N: Yeah I think it took a while but I think we recognize that sometimes we're not the solution for someone right away. I mean going back to that conference example right. It may be a year where we are talking with someone who reached out either through a lead or maybe it just like someone we've connected with their networking and really talked to them and seen them grow their business maybe kind of helped them in ways or referred them to other tools. Right. We honestly we want the best experience for that person regardless if they're lead, regardless of their customer and ultimately along the way down the line that nurturing that relationship we've seen really positive results from nurturing that relationship even if it takes a really long time.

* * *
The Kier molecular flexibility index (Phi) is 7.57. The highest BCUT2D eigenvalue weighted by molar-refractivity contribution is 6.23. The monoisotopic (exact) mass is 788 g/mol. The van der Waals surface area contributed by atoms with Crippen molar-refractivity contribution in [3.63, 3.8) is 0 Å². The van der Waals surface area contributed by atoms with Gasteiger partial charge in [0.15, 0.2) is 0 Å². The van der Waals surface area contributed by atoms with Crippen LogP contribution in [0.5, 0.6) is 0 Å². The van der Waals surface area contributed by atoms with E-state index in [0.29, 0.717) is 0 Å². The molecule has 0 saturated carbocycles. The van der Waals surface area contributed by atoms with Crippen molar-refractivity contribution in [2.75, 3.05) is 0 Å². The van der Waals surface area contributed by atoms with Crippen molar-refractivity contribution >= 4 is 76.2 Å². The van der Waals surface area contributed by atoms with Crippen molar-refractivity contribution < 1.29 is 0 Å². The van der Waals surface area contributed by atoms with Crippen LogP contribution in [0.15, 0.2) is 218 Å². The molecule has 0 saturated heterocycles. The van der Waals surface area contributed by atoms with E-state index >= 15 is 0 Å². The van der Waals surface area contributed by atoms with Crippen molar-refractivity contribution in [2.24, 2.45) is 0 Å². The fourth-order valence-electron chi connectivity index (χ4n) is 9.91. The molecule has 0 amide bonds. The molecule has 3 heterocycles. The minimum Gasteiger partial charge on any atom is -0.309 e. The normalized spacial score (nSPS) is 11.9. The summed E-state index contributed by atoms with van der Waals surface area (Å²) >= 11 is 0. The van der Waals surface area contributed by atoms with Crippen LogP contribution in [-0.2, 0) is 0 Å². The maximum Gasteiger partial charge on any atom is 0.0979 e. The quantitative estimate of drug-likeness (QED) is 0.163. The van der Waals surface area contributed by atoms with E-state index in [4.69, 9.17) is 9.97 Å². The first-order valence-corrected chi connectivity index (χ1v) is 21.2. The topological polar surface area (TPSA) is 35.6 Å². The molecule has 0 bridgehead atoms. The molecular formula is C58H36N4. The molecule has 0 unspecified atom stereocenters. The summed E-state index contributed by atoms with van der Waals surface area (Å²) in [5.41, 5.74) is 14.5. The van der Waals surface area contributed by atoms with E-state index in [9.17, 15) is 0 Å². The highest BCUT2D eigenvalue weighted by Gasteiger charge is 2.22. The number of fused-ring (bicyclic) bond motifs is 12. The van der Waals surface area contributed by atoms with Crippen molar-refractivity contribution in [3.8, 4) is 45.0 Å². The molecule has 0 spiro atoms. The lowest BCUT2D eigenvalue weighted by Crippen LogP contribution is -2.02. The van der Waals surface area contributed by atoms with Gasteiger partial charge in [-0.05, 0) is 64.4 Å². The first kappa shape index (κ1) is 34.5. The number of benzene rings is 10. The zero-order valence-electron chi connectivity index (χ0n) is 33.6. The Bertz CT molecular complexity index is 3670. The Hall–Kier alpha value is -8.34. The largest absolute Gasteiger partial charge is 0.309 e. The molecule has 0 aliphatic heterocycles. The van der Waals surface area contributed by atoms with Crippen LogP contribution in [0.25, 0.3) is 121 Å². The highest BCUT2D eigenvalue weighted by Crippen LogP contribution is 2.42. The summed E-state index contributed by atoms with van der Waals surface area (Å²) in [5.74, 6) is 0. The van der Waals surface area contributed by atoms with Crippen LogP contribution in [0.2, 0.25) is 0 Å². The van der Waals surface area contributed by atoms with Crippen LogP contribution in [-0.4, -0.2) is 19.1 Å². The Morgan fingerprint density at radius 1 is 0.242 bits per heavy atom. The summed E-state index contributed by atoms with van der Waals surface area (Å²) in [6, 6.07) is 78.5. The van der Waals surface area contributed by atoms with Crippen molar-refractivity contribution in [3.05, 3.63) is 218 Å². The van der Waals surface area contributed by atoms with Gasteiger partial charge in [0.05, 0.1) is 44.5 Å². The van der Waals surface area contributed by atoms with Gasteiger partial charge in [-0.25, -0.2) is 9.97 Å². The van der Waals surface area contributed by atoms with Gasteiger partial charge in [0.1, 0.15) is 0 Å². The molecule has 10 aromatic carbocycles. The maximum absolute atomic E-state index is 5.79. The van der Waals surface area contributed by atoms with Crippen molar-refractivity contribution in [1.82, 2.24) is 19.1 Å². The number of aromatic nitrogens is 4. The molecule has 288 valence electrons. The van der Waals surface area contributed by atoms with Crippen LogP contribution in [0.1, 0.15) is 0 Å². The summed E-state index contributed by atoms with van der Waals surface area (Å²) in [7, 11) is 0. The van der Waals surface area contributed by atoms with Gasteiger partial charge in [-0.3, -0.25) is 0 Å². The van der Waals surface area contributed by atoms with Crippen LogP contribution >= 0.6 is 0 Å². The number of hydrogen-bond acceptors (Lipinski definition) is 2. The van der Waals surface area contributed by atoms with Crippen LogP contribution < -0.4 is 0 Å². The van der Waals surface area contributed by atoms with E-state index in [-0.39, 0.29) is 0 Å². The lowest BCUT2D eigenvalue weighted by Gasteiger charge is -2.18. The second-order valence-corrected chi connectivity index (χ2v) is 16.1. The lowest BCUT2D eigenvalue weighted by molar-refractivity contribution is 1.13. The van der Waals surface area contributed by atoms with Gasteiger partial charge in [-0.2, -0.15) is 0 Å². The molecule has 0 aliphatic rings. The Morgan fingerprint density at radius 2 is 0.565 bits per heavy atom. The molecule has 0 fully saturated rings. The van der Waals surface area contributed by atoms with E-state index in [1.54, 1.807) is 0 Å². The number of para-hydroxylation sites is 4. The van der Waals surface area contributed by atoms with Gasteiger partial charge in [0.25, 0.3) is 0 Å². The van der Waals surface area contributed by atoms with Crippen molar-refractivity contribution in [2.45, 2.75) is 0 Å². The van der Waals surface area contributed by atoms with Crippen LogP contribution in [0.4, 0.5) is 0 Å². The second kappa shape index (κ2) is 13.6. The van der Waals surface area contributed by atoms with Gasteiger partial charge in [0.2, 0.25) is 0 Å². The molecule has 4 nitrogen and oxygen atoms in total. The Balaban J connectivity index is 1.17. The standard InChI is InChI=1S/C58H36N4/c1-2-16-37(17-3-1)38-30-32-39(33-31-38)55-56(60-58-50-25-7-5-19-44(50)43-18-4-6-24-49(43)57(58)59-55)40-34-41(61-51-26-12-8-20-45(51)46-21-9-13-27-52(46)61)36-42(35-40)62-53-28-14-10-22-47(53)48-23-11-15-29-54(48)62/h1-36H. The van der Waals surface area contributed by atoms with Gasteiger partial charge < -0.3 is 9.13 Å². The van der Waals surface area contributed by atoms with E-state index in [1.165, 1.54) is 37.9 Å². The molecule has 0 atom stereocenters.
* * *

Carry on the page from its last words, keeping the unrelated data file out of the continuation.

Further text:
J: Yeah definitely. I think that's one of the areas where not having a cold outbound focused kind of helps your sales guys have those types of relationships because that initial spark came from an interest on your prospects side. They have some problem they're trying to find they've saw your blog post. They are reaching out to you and that's everything that digital marketing is all about. In today's world in the way you're trying to have the most efficient sales team possible is to feed them the warmest leads possible and that's where we've made the decision that we're going to put energy into that and have our sales guys fielding those inbound efforts to not just our marketing team but to do that we're willing to sacrifice, you know, being able to have the tangible results of Hey we made 200 cold calls today. We've sent 200 cold e-mails today. You know there some to be said for hey we're trying. We're putting energy out there but you've got to be honest. Is that the best use of your time. When you look at your results for us it wasn't